A Guide to Strategic Case Analysis
Each group is responsible for one written case assignment, which should resemble an executive briefing based on your analysis of the case (10-15 pages, excluding figures, exhibits, and appendices). You may choose which case to do. These briefings must be professionally done (typed, 1” margins, 11 or 12 font, times new roman, etc.) and turned in at the beginning of the class period for which that case will be discussed. Be prepared to comment on the case extensively and to lead the discussion in class. Turning in a case without attending class is unacceptable and will result in the briefing not being counted! The presentation should be an in- depth professional presentation over the case assignment. Professionalism and creativity are expected along with solid content. Length of the presentation should be about 20 to 25 minutes in overall time length with a 5-10-minute discussion session at the end. Use PowerPoint slides and provide a copy of slides to instructor. All members of the team must be presentation participants.
These assignments should be between 10 and 15 pages in length – typed, double-spaced and neat. Coverage should include:
• Executive Overview – gives general overview of case including key issues or problems and recommendations.
• Analysis – briefly describes the overarching framework for the case and its background. No additional information should be used other than that provided in the case text.
• Problem Statement – more focus on statement of problem or central issue within case. More than one issue may be relevant so limit write-up to the three most interesting or troublesome issues. Name and explain these explicitly.
• Options – give several options for the focal organization concerning these problems or issues.
• Recommendation – name one explicit action that will help or fix that which is named in the problem statement.
• Implementation and Control – briefly explain how the recommendation may be carried out and how it can be controlled, altered or adjusted if necessary.
* You may read chapter 13 which provide a detailed guidelines.
There are a number of analytical tools to help you organize, analyze, and display your information in a convenient and easy to interpret form. Some of these techniques allow you to quantify the decisions by making judgments about the situation. You should select those tools which best fit the particular case situation. Following are some of the tools that are available:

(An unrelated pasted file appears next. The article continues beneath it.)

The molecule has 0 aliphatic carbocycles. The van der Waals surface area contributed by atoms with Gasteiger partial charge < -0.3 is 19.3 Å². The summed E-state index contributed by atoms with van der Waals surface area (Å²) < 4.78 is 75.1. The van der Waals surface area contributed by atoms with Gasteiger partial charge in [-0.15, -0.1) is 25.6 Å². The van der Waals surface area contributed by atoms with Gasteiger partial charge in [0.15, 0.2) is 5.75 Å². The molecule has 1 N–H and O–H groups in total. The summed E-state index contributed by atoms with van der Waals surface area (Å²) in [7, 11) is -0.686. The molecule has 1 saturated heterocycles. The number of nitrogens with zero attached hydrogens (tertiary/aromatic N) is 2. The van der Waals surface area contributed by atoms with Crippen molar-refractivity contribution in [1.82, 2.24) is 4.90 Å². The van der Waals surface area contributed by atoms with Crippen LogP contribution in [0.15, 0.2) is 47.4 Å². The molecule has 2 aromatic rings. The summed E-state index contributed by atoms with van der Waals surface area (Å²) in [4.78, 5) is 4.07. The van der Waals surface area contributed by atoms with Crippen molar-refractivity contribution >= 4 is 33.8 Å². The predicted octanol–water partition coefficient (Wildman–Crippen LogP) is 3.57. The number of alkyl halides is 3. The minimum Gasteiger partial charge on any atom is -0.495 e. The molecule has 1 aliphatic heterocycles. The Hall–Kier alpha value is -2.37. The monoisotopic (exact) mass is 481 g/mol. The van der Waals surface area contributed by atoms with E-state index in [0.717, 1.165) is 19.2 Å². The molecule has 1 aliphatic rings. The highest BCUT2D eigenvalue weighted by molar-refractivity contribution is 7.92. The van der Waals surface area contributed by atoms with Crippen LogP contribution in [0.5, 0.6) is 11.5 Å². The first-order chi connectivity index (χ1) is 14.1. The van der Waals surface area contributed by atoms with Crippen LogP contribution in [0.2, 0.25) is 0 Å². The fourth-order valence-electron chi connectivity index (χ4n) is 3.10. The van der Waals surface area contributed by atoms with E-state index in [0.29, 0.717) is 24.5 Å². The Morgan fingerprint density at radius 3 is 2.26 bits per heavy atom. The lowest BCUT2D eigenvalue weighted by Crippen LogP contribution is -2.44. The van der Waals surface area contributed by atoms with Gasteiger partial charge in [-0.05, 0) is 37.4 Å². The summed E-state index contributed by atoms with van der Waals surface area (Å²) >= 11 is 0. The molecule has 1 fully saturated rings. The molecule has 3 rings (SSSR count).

1) Performance Analysis – You should make comparisons of key financial and market data at both the corporate and business unit level with major competitors and/or industry averages. Compare key expenses to sales, such as percent R&D of sales, percent sales and administrative expense of sales, percent of accounts receivable of sales, and sales per employee or sales per store.
2) BCG Portfolio Mapping / Product Mission Matrix – Developing a matrix that compares variables between companies, such as product lines or financial results, is an easy way to illustrate differences. A simple two-by-two matrix sometimes illustrates the relationships between variables. This can also be expanded into a larger matrix, sometimes referred to as portfolio mapping, such as those developed
by the Boston Consulting Group. You can be creative with the mapping technique and use it for a variety of comparisons, such as a business compared with competitors, a SBU or product line compared with others within the same company, or SBU’s compared to industry. You can modify the BCG techniques to fit your particular needs. Be sure to carefully label and identify the components used in mapping.
3) Key Success Factors / Strength Assessment – Identifying key success factors for the company and its competitors is another useful analytical tool. By utilizing a rating and weighing technique, you can quantify qualitative evaluations. The first step is to identify the key success factors, then apply a weighing to each of those that totals one hundred percent. The weighing represents the importance of each factor relative to the others. Next, using a scale of one to five, with five being very strong and one being very weak, rate the company on each of the success factors. Also rate its key competitors. This shows rather quickly the comparison on each factor, and when multiplied by the weighing and added together, can provide one number that represents the total key success factor comparison with each major competitor. This technique can also be used as a starting point in developing a map such as strategic groups map.